Each element of our WARR system - collection, recovery, recycling, and remanufacturing – require strategic planning and thinking, and so does improving existing residual waste management facilities and capabilities; when viewed strategically as a whole, we can then drive greater carbon mitigation as well as improved environmental and societal impacts.

The other part of this systems-based approach relates to the upstream management of materials. An area that perhaps isn’t well understood or articulated by governments is the significant impact that consumption and production decisions have on both the capacity and location of WARR infrastructure. Want more recycling and remanufacturing to occur in Australia? Well, we need regulations to direct the way products are created to not only be genuinely recyclable but to also be manufactured with recycled content. Have a desire to create less ‘waste’ and eliminate residual waste altogether? Then community needs to exert their consumption power and buy with repair, reuse, and refurbishment in mind.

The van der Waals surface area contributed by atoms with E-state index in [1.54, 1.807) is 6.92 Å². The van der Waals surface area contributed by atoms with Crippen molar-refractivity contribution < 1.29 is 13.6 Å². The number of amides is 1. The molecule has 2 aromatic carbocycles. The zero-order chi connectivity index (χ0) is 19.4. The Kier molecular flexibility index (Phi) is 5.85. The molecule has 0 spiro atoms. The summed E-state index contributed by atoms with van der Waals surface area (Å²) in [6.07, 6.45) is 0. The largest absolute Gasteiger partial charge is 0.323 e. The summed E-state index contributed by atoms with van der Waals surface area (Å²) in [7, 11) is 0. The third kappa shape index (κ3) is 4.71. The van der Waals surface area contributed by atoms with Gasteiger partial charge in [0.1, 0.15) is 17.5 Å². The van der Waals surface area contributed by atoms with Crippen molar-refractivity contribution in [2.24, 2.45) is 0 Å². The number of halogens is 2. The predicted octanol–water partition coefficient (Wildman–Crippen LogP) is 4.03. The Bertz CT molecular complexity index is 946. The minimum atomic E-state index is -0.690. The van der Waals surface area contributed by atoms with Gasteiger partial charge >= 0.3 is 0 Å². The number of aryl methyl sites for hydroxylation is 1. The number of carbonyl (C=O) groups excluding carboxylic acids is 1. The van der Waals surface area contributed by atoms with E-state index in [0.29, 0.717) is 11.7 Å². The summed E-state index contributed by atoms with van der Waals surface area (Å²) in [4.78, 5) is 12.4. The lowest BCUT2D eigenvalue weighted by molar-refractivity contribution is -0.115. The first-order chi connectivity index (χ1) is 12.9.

Without focusing on each of these elements as interconnected and important players in the WARR and circular economy machine, then all the various government strategies that purport to be circular amount to nothing more than greenwashing.

Join WMRR at our 2022 ENVIRO conference in Canberra in August, where we will explore where the waste management hierarchy intersects with the circular economy and the role that industry, the community and government can play in driving greater circularity in Australia.